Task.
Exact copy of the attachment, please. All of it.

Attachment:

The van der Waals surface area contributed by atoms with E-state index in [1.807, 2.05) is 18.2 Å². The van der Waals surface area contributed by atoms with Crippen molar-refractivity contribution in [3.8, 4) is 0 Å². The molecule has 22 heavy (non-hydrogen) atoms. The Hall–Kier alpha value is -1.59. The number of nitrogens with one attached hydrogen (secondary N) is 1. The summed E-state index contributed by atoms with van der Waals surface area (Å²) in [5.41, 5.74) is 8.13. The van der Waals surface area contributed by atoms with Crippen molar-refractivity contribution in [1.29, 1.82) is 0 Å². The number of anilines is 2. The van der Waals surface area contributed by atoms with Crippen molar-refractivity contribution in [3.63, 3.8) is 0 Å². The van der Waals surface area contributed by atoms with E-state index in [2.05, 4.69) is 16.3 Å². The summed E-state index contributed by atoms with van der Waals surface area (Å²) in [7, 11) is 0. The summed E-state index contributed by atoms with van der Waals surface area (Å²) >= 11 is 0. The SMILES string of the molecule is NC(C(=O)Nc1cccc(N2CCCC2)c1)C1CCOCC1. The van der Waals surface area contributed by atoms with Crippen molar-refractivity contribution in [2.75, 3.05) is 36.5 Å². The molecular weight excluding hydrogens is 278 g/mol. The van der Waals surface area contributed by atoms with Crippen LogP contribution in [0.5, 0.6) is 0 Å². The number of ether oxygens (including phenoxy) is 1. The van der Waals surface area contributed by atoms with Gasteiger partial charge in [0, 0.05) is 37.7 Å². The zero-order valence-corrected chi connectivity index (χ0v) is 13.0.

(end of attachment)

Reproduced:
The van der Waals surface area contributed by atoms with E-state index in [1.807, 2.05) is 18.2 Å². The van der Waals surface area contributed by atoms with Crippen molar-refractivity contribution in [3.8, 4) is 0 Å². The molecule has 22 heavy (non-hydrogen) atoms. The Hall–Kier alpha value is -1.59. The number of nitrogens with one attached hydrogen (secondary N) is 1. The summed E-state index contributed by atoms with van der Waals surface area (Å²) in [5.41, 5.74) is 8.13. The van der Waals surface area contributed by atoms with Crippen molar-refractivity contribution in [1.29, 1.82) is 0 Å². The number of anilines is 2. The van der Waals surface area contributed by atoms with Crippen molar-refractivity contribution in [3.63, 3.8) is 0 Å². The van der Waals surface area contributed by atoms with E-state index in [2.05, 4.69) is 16.3 Å². The summed E-state index contributed by atoms with van der Waals surface area (Å²) in [7, 11) is 0. The summed E-state index contributed by atoms with van der Waals surface area (Å²) >= 11 is 0. The SMILES string of the molecule is NC(C(=O)Nc1cccc(N2CCCC2)c1)C1CCOCC1. The van der Waals surface area contributed by atoms with Crippen molar-refractivity contribution in [2.75, 3.05) is 36.5 Å². The molecular weight excluding hydrogens is 278 g/mol. The van der Waals surface area contributed by atoms with Crippen LogP contribution in [0.5, 0.6) is 0 Å². The number of ether oxygens (including phenoxy) is 1. The van der Waals surface area contributed by atoms with Gasteiger partial charge in [0, 0.05) is 37.7 Å². The zero-order valence-corrected chi connectivity index (χ0v) is 13.0.